1. As part of visiting professor Craig Silverman's time at the UBC Graduate School of Journalism, he delivered a public lecture Jan. 21 at UBC Robson Square.
  2. Silverman is an entrepreneurial journalist specializing in misinformation and errors in online news. His new project with the Tow Center for Digital Journalism asks one question: Is it true? The site, Emergent, focuses on how misinformation permeates across media, and through a rigorous verification process, works to debunk those rumours in real-time.
  3. His lecture "The Hoax Economy: Why our online world is awash in dubious rumours, hoaxes and fake news" covered a lot of ground. Here are some highlights.
  4. Silverman kicked off with some examples of rumours and hoaxes emanating from a single person's tweet or post of a photo with a misleading or false caption.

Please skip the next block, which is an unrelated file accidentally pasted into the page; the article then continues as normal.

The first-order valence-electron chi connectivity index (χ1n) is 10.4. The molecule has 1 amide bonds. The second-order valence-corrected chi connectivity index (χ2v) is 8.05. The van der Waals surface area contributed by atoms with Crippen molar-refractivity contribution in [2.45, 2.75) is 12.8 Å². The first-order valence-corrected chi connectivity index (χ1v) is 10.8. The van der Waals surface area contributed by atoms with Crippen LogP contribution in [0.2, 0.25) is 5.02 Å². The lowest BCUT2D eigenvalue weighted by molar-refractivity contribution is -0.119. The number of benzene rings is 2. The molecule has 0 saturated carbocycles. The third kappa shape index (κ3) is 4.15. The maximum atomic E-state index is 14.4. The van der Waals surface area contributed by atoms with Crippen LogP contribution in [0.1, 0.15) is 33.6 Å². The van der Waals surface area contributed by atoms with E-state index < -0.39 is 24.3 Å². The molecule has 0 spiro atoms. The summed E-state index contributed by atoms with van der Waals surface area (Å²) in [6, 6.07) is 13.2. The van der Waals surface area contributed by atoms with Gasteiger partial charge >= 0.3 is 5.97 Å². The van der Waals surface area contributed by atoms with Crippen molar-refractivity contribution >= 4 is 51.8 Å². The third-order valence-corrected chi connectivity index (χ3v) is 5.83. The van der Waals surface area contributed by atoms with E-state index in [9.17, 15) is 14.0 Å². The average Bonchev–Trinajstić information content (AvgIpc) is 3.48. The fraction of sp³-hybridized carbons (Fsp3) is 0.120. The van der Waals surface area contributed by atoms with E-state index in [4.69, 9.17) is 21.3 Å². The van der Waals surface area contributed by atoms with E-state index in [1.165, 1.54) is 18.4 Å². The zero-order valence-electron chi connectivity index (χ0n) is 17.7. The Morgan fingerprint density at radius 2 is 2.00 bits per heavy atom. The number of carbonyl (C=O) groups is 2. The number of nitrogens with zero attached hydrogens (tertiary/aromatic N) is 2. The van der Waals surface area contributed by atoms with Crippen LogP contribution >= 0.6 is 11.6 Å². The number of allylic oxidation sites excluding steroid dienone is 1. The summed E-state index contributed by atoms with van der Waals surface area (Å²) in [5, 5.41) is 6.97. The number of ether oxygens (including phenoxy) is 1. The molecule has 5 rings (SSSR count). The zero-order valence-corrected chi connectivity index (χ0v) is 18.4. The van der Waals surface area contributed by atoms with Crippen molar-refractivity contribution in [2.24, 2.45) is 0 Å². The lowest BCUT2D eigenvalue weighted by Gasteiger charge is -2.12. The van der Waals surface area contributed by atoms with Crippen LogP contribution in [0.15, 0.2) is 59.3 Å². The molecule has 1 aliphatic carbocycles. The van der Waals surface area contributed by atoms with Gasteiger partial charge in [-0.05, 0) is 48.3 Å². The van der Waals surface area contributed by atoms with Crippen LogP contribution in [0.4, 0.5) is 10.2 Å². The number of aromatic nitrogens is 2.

5. With "Rehana, the Angel of Kobane" the Kurdish fighter who supposedly killed 100 ISIS soldiers, Silverman traced the origin of the story to a single unsubstantiated tweet from someone who wasn't even in the region. The story took off on the photo, obscuring real news from the conflict.
  6. So why have we ended up with so many hoaxes and fake news online? Silverman said it's a variety of factors.
  7. Hoaxsters and publicity stunts online vie for attention, and fake news sites with ambiguous, legitimate-sounding names can confuse things further.
  8. Silverman outlined a few particularly notorious fake news sites, some with millions of unique views a month and massive numbers of shares through social networks.
  9. Hoaxes can grab much more attention than efforts to correct them, Silverman said. Hoaxes take hold by playing on human nature and are spread quickly, especially on topics that elicit uncertainty, fear, or play into someone's existing views.